Paulinho da Viola
Paulinho da Viola
Paulinho da Viola in 2014
|Birth name||Paulo César Batista de Faria|
|Also known as||Paulinho da Viola|
|Born||November 12, 1942|
Rio de Janeiro, Brazil
|Origin||Rio de Janeiro, Brazil|
|Instruments||Singer, guitar, cavaquinho, mandolin, violin|
Paulinho da Viola (born Paulo César Batista de Faria on November 12, 1942) (Portuguese pronunciation: [pawˈlĩɲʊ daviˈɔlɐ]) is a Brazilian sambista, singer/songwriter, guitar, cavaquinho and mandolin player, known for his sophisticated harmonies and soft, gentle singing voice.
Born in Rio de Janeiro to a family deeply rooted in the samba tradition, Paulinho met and befriended much of Rio's samba elite as a child. His father César Faria was a guitar player, and musicians such as Pixinguinha and Jacob do Bandolim would often come to his house for rehearsals, which Paulinho watched for hours on end. After the rehearsals, Paulinho would pick up his father's guitar and strum the few chords he knew. Later, as a teenager, he was frequently seen at jams at mandolin master Jacob do Bandolim's house, quietly and attentively observing the older, more experienced musicians. He began writing his own songs as a teenager, but never considered a career as a professional musician until he met poet Hermínio Bello de Carvalho in 1964. By then, Paulinho was working as a teller at a bank in Rio de Janeiro, and recognized Hermínio from the jam sessions at Jacob do Bandolim's house. The two became close friends and soon began writing music together. The first song they wrote together was "Duvide-o-dó", recorded by singer Isaurinha Garcia. He then began performing his own songs at a restaurant in Rio, owned by samba legend Cartola and his wife.
He got his famous nickname in 1965, when he was a member of the samba group A Voz do Morro ("the voice of the hills"), alongside Zé Keti and Oscar Bigode. After their first recording session, a publicist from the record label reportedly told him: "'Paulo César' is not a samba name!", which was true because it is a very common name. Zé Keti and journalist Sérgio Cabral eventually came up with the nickname "Paulinho da Viola" ("Paulie Guitar").
By the 1970s, Paulinho was at the most prolific stage of his career, releasing an average of one album per year. He was already a household name in samba, choro and Música popular brasileira (MPB) circles and broadened his audience by touring all over Brazil and also playing at festivals in Europe and the U.S.. His productivity and popularity had waned by the mid-1980s, when he decided to focus more on his songwriting. In 1996 he regained notoriety after releasing the much-acclaimed album Bebadosamba, in which he once again joined forces with Hermínio Bello de Carvalho and Elton Medeiros, his early songwriting partners.
The peak of success for a samba composer is to have his song picked by one of the largest samba schools (escola de samba) to be performed during the annual Carnival procession in the Rio Sambadrome. Da Viola has earned this distinction numerous times. The melody is supposed to be simple and catchy, the two or three stanzas are supposed to deal with love, longing (saudade), the joys of samba or of the Carnival, and the chorus or refrain is expected to be a memorable crowd-pleaser that will be sung for weeks on the streets of the city. Unlike in Trinidad, for example, political commentary is not expected to be part of a traditional samba composition. From this standpoint, Da Viola is truly a traditionalist in that his compositions have always stayed away from social commentary. However, other samba stars such as Martinho da Vila, who is four years older, and Chico Buarque, who is two years younger and the son of white intellectuals, have added biting political and social commentary to their compositions. Perhaps due to his mild social stance, beautiful melodies and gentle personality, Da Viola is probably the most beloved composer of traditional samba music in the second half of the 20th century.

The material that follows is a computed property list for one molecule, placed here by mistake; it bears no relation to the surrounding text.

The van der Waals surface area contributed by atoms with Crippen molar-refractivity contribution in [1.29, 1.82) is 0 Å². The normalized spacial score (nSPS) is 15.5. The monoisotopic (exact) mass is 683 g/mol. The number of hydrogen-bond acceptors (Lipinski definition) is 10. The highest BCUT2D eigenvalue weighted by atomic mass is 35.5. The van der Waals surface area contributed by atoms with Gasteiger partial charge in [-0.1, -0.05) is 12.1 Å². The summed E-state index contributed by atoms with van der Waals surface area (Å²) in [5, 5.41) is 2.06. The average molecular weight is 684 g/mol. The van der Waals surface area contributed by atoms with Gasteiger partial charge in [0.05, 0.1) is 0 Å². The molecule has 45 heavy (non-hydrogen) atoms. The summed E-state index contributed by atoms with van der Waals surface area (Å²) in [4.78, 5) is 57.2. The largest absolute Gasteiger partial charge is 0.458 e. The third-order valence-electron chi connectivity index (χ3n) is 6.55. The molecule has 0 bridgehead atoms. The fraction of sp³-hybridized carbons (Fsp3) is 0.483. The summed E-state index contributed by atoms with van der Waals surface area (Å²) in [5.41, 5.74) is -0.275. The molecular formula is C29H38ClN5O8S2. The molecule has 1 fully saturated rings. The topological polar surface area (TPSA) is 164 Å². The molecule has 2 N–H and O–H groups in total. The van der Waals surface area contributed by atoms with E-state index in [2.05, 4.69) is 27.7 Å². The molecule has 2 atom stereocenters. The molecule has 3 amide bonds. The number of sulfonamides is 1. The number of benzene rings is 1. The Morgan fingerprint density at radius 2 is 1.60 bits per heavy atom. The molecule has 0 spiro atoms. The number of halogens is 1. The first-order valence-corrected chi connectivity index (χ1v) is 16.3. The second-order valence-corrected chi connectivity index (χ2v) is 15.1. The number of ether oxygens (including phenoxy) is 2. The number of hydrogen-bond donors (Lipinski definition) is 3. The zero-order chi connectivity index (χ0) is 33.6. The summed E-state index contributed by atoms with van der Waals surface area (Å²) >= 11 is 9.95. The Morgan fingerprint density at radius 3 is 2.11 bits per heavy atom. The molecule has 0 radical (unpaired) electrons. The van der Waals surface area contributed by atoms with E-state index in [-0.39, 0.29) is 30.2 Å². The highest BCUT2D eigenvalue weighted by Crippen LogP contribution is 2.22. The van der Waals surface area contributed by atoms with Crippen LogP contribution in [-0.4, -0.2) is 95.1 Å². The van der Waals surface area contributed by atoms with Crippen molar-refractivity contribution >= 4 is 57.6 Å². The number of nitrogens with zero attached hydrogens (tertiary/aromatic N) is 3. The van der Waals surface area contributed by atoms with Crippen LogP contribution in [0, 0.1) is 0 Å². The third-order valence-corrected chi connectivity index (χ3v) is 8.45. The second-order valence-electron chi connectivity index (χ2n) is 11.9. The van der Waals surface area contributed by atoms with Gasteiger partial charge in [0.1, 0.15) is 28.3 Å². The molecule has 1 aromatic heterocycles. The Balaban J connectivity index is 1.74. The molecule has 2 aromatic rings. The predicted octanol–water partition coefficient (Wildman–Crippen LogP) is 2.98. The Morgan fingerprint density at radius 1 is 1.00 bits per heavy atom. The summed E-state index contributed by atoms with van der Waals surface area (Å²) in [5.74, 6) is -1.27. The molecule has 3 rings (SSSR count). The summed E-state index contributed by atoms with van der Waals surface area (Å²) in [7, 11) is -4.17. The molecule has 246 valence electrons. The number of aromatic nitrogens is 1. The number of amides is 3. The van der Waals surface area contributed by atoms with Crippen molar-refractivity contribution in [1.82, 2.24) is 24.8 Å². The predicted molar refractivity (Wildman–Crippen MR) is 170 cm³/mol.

A 2003 documentary called Meu Tempo é Hoje (My Time is Now) depicted his personal and public lives, including his relationship with his native Rio de Janeiro and its samba community. "The film depicts, both with enthusiasm and restraint, the life of a true prince," wrote Brazilian journalist and critic José Nêummane in a review.
Paulinho Da Viola still lives in Rio de Janeiro and performs around Brazil.
- 1965 - Rosa de Ouro
- 1965 - Roda de Samba, Conjunto "A voz do morro"
- 1966 - Roda de Samba Vol.2
- 1967 - Rosa de Ouro Vol.2
- 1968 - Os Sambistas, conjunto "A voz do morro"
- 1968 - Samba na Madrugada, Paulinho da Viola and Elton Medeiros
- 1968 - Paulinho da Viola
- 1970 - Foi Um Rio Que Passou em Minha Vida
- 1971 - Paulinho da Viola
- 1971 - Paulinho da Viola
- 1972 - Dança da Solidão
- 1973 - Nervos de Aço
- 1975 - Paulinho da Viola, also known as "Amor à Natureza"
- 1976 - Memórias Chorando
- 1976 - Memórias Cantando
- 1978 - Paulinho da Viola
- 1979 - Zumbido
- 1981 - Paulinho da Viola
- 1982 - A Toda Hora Rola Uma estória
- 1983 - Prisma Luminoso
- 1989 - Eu canto Samba
- 1993 - Paulinho da Viola (International)
- 1996 - Bebadosamba
- 1997 - Bebadachama (Live)
- 1999 - Sinal Aberto com Toquinho
- 2003 - Meu tempo é Hoje (Soundtrack)
- 2007 - Acústico MTV (MTV Unplugged)
Latin Grammy nominations and wins
|Best Samba/Pagode Album - MTV Unplugged||Won1|
- Alvaro Neder, "Artist Biography", AllMusic.
- Biography, Paulinho da Viola website.
- "Rio Olympics 2016: Paulinho da Viola Sings the Brazilian National Anthem", Billboard.